There is also a small amount of in-copyright material to be downloaded from COLLAB and printed off by students for their individual use.

Course Instructor: 
Maximum Enrollment: 
60
Course Type: 

Introductory Seminar in Post-1700 European History

History Narration Argument
HIEU
1502
Undergraduate
Spring
2018

This seminar is intended for first- and second-year students who have some interest in history. I welcome both prospective majors and people who may never take another history class. The course focuses on how we think about history. It will introduce you to an interesting set of books, and some articles that will help you explore this subject.

 

The course will focus on two aspects of how we try to grasp history. One aspect is its cognitive aspect—history’s production of true knowledge about the past. The other is its production of “feeling” or “sensibility” concerning the past. In recent decades, this latter aspect of history has become newly visible in the attempts of historians and others to deal with traumatic events or situations in the past. This aspect has also become visible in the growing interest, since the late 1970s, in “historical memory.” Earlier, concern with sensibility emerged in the work of some historians of art and culture.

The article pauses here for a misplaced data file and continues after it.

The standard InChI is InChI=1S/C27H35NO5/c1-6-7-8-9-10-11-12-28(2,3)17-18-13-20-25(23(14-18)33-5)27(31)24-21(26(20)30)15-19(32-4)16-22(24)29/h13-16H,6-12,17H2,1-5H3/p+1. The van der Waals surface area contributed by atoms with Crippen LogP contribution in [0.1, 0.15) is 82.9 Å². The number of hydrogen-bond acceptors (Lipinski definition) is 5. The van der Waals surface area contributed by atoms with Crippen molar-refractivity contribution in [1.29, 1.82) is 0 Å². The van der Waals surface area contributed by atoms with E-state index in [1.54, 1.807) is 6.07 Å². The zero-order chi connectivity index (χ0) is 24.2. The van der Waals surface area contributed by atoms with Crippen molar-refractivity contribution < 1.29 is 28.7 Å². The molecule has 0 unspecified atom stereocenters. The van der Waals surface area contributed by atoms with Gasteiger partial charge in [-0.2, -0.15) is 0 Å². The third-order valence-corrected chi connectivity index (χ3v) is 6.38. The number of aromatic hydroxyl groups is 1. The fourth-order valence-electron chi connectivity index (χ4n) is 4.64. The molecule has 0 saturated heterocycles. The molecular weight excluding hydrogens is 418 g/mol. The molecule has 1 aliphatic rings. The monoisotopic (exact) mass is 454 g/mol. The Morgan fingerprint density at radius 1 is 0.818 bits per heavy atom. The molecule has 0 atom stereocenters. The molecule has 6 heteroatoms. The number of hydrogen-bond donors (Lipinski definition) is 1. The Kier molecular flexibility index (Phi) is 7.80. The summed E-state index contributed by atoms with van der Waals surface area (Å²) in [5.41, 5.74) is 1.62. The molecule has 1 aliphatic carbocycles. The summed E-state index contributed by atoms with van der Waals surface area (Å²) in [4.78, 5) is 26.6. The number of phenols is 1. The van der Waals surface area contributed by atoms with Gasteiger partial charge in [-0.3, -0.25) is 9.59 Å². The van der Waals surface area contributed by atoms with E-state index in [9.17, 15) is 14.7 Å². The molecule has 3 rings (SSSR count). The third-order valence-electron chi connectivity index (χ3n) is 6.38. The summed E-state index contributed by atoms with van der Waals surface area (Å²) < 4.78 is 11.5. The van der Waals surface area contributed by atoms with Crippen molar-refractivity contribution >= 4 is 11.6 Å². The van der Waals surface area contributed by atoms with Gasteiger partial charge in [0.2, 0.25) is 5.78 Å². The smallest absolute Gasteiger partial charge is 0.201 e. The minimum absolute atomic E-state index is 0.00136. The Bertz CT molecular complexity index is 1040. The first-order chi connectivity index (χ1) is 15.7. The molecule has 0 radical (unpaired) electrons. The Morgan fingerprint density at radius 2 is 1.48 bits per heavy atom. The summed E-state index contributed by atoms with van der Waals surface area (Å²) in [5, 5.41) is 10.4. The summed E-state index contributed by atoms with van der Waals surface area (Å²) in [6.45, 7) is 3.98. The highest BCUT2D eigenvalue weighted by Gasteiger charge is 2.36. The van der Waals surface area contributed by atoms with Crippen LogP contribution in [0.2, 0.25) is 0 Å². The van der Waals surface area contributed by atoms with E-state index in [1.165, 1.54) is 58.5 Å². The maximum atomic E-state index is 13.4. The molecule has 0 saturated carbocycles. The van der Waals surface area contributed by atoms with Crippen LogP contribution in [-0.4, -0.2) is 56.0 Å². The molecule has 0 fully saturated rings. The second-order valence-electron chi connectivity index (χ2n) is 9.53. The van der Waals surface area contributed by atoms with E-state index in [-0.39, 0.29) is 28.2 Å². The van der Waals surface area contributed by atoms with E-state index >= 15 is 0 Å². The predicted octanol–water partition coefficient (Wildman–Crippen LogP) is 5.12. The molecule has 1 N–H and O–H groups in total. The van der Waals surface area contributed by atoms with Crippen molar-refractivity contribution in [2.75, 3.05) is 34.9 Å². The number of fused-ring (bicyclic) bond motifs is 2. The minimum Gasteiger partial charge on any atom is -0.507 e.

As of October 18, 2017, the book list is not yet definitive. So far, the books include: Natalie Zemon Davis, The Return of Martin Guerre (ISBN 0674766911); Hannah Arendt, Eichmann in Jerusalem (multiple editions); possibly Alon Confino, Foundational Pasts: The Holocaust in Historical Understanding (ISBN 0521736323); Berber Bevernage, History, Memory, and State-Sponsored Violence: Time and Justice(ISBN 041582298X);F. Ivietzsche, Use and Disadvantage of History for Life(edition to be determined) and Thomas S. Kuhn, The Structure of Scientific Revolutions (any edition of 1970 or after).

 

The books by Davis, Arendt, and Kuhn are classics in their genres. Davis's book ought to be known to every history major, and Arendt's and Kuhn's books to every educated person.

 

I shall add one or two other books (possibilities include books by Friedrich Nietzsche, Carlo Ginzburg, John Pickstone, Friedrich Nietzsche, Hayden White, and W. G. Sebald). The addition of more than two of these books would force the omission of Confino from the above list, but you can attend Confino's classes and not Pickstone's, Nietzsche's, White's, Ginzburg's,  or Sebald's.